Simple solutions to summer's most common skin hang ups
Bug bites, sunburns, peeling skin—summer means a whole host of different skin hang ups than we're used to combatting in cooler temps.
By now you probably know some of the basics, like that you need to protect your skin from that scorching sun, but many people are still falling into some common skin care traps.
Below are some of the most frequently-made summertime skin mistakes—and easy solutions. Then tell us in the comments: What's your biggest summer skin complaint?
The Skin Cancer Foundation reports that 90 percent of non-melanoma skin cancers in the U.S. are linked to sun exposure, and yet many of us still are not protecting ourselves. In fact, 49 percent of men and 29 percent of women say they have not used sunscreen in the past 12 months, according to a recent survey from The Skin Cancer Foundation.
Part of the reason why is that there's simple confusion as to what works and for how long. Only 32 percent of men said they considered themselves extremely or very knowledgeable about how to get adequate sun protection, according to the survey.
But anything is better than nothing. "Honestly, the best sunscreen is whatever the patient uses," Dr. Bobby Buka, a dermatologist in private practice in New York City, told HuffPost in May. "I'm not going to fight the battle about formulation."
Even among sunscreen loyalists, there's confusion as to how much sunscreen you really need and how often you should reapply. More than 60 percent of men said they believed one application would protect them for at least four hours, according to the same Skin Cancer Foundation survey.
In reality, most sunscreens should be reapplied every two hours, and more frequently if you're swimming or sweating.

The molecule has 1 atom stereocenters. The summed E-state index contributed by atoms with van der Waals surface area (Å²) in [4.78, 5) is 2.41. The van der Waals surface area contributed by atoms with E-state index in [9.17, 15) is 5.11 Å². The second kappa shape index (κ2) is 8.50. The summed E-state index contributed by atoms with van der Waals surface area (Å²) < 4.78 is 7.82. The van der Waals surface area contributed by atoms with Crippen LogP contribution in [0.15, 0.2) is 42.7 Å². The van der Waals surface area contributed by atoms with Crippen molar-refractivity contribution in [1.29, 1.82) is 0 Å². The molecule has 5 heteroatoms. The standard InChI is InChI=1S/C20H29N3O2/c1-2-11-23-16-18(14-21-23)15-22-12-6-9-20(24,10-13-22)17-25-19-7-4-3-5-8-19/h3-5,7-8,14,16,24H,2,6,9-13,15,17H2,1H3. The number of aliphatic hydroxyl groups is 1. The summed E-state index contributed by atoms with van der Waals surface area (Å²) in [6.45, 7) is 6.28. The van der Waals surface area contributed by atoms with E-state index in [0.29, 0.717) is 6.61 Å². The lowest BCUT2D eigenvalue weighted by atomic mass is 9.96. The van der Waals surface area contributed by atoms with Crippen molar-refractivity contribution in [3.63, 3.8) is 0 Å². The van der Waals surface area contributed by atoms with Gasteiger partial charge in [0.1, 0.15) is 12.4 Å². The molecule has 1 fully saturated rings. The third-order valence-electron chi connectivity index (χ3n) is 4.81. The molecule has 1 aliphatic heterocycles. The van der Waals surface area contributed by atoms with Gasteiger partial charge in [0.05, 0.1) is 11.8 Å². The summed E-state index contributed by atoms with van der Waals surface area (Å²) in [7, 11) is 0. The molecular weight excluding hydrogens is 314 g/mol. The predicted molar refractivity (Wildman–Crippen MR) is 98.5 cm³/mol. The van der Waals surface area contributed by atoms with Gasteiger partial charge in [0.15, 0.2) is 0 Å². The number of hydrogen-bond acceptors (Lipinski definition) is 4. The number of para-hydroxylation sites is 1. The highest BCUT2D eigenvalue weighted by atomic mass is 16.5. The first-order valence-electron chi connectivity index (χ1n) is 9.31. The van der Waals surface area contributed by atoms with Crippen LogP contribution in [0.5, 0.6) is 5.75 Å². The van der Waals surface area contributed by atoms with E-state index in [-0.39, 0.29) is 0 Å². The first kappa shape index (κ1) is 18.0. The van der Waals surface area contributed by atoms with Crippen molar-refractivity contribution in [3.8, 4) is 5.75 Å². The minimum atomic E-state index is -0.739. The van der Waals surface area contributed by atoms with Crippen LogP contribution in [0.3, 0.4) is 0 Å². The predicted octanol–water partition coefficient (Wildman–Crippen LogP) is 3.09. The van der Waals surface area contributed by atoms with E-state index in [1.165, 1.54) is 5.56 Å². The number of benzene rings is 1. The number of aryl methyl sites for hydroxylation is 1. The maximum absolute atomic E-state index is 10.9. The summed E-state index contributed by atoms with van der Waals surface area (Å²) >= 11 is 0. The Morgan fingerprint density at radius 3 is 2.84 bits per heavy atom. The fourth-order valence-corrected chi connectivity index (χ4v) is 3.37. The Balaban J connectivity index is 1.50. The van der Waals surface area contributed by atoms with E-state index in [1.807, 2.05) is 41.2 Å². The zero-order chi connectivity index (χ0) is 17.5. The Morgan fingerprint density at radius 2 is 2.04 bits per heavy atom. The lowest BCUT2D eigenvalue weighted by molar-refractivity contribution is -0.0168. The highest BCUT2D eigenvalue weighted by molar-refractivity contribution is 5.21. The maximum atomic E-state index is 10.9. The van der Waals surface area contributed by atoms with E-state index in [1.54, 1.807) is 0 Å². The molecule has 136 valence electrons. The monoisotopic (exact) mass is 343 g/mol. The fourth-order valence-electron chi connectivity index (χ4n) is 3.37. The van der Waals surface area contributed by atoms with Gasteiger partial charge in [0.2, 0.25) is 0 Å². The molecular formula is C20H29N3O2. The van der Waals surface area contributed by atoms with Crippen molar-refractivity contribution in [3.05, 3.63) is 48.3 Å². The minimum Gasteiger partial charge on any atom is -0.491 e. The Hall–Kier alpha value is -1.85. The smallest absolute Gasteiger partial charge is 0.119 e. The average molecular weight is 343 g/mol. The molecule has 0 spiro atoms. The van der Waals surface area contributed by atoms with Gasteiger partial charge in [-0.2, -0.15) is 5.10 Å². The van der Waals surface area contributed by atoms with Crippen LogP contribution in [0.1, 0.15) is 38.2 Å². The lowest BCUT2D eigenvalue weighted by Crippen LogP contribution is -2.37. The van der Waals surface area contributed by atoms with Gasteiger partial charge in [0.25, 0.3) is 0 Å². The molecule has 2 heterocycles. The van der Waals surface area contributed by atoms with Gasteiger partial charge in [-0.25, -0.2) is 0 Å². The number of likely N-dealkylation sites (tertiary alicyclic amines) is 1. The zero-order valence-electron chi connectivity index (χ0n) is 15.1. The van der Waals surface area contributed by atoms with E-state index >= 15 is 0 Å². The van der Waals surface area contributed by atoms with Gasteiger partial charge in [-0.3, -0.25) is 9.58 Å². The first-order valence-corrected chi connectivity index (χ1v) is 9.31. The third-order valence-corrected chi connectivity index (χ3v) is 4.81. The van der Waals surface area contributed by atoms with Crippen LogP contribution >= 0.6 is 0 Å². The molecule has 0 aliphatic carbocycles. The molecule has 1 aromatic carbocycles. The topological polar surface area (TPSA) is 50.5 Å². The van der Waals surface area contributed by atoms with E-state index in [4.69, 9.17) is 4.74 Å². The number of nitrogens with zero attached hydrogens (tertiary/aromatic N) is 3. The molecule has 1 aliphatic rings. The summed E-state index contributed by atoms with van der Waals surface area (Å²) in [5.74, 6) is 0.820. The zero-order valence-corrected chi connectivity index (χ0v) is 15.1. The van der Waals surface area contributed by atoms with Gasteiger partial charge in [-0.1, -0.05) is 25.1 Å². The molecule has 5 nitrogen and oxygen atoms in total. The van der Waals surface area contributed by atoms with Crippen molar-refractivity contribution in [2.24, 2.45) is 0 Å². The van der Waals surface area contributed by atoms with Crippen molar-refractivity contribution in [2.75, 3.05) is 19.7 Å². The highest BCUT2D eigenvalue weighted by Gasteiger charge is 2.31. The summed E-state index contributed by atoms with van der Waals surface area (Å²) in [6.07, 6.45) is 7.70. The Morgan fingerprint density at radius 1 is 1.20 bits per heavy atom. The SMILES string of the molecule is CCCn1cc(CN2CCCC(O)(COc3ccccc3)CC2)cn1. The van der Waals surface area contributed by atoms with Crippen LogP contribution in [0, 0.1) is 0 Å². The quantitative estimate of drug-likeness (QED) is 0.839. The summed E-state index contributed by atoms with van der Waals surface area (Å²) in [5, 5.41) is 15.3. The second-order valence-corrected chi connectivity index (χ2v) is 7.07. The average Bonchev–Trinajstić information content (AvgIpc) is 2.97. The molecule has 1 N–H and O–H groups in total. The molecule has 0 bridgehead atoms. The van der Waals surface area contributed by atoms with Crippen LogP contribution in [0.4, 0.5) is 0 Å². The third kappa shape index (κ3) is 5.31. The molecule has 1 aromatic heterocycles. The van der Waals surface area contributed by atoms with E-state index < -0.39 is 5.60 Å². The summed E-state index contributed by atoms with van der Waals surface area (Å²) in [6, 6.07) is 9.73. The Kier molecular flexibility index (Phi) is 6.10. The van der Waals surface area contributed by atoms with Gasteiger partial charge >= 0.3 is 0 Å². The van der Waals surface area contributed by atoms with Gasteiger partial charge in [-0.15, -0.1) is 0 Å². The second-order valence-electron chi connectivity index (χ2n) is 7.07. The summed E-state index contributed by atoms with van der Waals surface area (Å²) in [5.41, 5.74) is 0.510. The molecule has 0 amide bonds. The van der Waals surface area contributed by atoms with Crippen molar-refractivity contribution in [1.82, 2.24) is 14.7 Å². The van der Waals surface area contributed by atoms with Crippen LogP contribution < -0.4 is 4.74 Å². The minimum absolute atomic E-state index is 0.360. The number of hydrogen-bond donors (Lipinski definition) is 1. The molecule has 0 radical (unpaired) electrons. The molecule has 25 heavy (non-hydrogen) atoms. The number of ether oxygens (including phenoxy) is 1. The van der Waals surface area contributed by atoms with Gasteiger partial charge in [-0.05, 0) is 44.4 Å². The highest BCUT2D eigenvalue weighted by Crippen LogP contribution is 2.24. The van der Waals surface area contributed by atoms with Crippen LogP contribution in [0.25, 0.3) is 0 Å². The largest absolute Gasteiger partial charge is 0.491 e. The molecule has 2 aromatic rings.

During each application, make sure to use enough sunscreen to "generously coat" any skin that won't be covered by clothes, the American Academy of Dermatology recommends. Generally, that will be about an ounce of sunscreen, or enough to fill a shot glass, although you may need more depending on body size. One study found that most people use less than half that amount.
If you're not protecting your peepers when you're in the sun (and 27 percent of U.S. adults say they never do, according to a report from trade group The Vision Council), you're exposing yourself to a greater risk of cataracts, macular degeneration and skin cancer on the eyelids, which accounts for up to 10 percent of all skin cancers.
It's also important to throw on the right pair. Those cheap ones you picked up may not meet recommendations for UV ray protection. Look for a pair that blocks at least 99 percent of UVA and UVB rays, Men's Health reported, although that can be tricky because stores may label products incorrectly. Your best bet is to bring your sunglasses to an eye doctor, who can scan the lenses to measure how much protection they offer.
Wearing sunglasses can also help minimize wrinkles and fine lines caused by squinting.
If you want to look smooth before lounging poolside, take note that going in the water right after shaving, waxing or undergoing laser hair removal can cause irritation to that extra-sensitive skin, according to Glamour.com. Try to finish up the beauty routine at least a few hours before it's time to make a splash.
Feeling parched from the summer heat? Your skin may be too! Sun exposure saps moisture from skin, which can leave you looking flaky and scaly, Daily Glow explains.
Richer lotions and moisturizers are a good start, but part of the problem is you're likely not moisturizing from the inside out. Drinking more water can help, as can other hydrating sips, like coconut water, and Aeating foods with high water content, like watermelon and cucumbers.
Spending a lot of time in flip-flops can cause the skin around the heel to crack. Moisturizing daily can help, as can a weekly date with the pumice stone. If you're not too hot, Glamour.com recommends sleeping in socks. The fabric can help your moisturizer soak in.
We know that itch can feel like torture, but scratching itchy summer bug bites is a bad idea, Dr. Neal B. Schultz, a board-certified dermatologist in practice in New York City, told HuffPost in June. You're likely to break the skin more by scratching, which can expose the bite to infection. And scratching will only make bites more inflamed, he said, leading to greater itchiness and pain.
Instead, try a natural treatment, like ice, vinegar, witch hazel and more.